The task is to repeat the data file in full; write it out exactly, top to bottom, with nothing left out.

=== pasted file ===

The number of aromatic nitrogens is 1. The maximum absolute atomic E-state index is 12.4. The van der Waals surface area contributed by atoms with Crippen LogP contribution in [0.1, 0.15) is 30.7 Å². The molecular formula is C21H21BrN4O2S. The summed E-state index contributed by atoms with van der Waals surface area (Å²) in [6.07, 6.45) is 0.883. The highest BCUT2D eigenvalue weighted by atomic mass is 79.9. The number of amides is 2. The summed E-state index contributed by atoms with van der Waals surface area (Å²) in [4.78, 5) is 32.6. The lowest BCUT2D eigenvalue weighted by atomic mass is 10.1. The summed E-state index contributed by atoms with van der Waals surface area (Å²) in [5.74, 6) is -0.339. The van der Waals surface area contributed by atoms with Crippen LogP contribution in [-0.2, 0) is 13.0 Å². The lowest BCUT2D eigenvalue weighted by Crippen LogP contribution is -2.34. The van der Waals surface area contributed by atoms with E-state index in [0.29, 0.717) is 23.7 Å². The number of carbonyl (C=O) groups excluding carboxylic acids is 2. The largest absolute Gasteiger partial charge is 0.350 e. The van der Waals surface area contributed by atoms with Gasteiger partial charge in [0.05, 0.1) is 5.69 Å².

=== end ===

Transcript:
The number of aromatic nitrogens is 1. The maximum absolute atomic E-state index is 12.4. The van der Waals surface area contributed by atoms with Crippen LogP contribution in [0.1, 0.15) is 30.7 Å². The molecular formula is C21H21BrN4O2S. The summed E-state index contributed by atoms with van der Waals surface area (Å²) in [6.07, 6.45) is 0.883. The highest BCUT2D eigenvalue weighted by atomic mass is 79.9. The number of amides is 2. The summed E-state index contributed by atoms with van der Waals surface area (Å²) in [4.78, 5) is 32.6. The lowest BCUT2D eigenvalue weighted by atomic mass is 10.1. The summed E-state index contributed by atoms with van der Waals surface area (Å²) in [5.74, 6) is -0.339. The van der Waals surface area contributed by atoms with Crippen LogP contribution in [-0.2, 0) is 13.0 Å². The lowest BCUT2D eigenvalue weighted by Crippen LogP contribution is -2.34. The van der Waals surface area contributed by atoms with E-state index in [0.29, 0.717) is 23.7 Å². The number of carbonyl (C=O) groups excluding carboxylic acids is 2. The largest absolute Gasteiger partial charge is 0.350 e. The van der Waals surface area contributed by atoms with Gasteiger partial charge in [0.05, 0.1) is 5.69 Å².